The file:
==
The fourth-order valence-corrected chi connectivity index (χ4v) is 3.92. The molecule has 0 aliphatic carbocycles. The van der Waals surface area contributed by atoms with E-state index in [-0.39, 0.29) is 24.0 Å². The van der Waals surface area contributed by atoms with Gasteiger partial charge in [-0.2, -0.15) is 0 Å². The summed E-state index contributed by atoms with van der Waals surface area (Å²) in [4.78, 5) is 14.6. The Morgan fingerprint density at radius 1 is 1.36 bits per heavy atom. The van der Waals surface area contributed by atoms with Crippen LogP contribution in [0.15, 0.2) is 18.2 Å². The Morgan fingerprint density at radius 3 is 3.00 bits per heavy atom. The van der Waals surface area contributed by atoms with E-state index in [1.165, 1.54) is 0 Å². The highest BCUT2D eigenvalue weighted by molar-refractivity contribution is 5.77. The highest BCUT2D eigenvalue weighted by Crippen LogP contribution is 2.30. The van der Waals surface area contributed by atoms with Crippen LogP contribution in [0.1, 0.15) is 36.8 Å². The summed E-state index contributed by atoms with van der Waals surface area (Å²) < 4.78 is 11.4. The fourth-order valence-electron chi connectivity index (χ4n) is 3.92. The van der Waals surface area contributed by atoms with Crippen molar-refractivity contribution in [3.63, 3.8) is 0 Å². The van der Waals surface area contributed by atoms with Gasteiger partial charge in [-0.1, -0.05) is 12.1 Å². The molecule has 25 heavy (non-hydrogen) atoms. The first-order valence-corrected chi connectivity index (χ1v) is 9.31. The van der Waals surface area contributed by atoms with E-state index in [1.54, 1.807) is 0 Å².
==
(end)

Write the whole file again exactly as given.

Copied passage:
The fourth-order valence-corrected chi connectivity index (χ4v) is 3.92. The molecule has 0 aliphatic carbocycles. The van der Waals surface area contributed by atoms with E-state index in [-0.39, 0.29) is 24.0 Å². The van der Waals surface area contributed by atoms with Gasteiger partial charge in [-0.2, -0.15) is 0 Å². The summed E-state index contributed by atoms with van der Waals surface area (Å²) in [4.78, 5) is 14.6. The Morgan fingerprint density at radius 1 is 1.36 bits per heavy atom. The van der Waals surface area contributed by atoms with Crippen LogP contribution in [0.15, 0.2) is 18.2 Å². The Morgan fingerprint density at radius 3 is 3.00 bits per heavy atom. The van der Waals surface area contributed by atoms with E-state index in [1.165, 1.54) is 0 Å². The highest BCUT2D eigenvalue weighted by molar-refractivity contribution is 5.77. The highest BCUT2D eigenvalue weighted by Crippen LogP contribution is 2.30. The van der Waals surface area contributed by atoms with Crippen LogP contribution in [0.1, 0.15) is 36.8 Å². The summed E-state index contributed by atoms with van der Waals surface area (Å²) < 4.78 is 11.4. The fourth-order valence-electron chi connectivity index (χ4n) is 3.92. The van der Waals surface area contributed by atoms with Crippen molar-refractivity contribution in [3.63, 3.8) is 0 Å². The van der Waals surface area contributed by atoms with Gasteiger partial charge in [-0.1, -0.05) is 12.1 Å². The molecule has 25 heavy (non-hydrogen) atoms. The first-order valence-corrected chi connectivity index (χ1v) is 9.31. The van der Waals surface area contributed by atoms with E-state index in [1.54, 1.807) is 0 Å².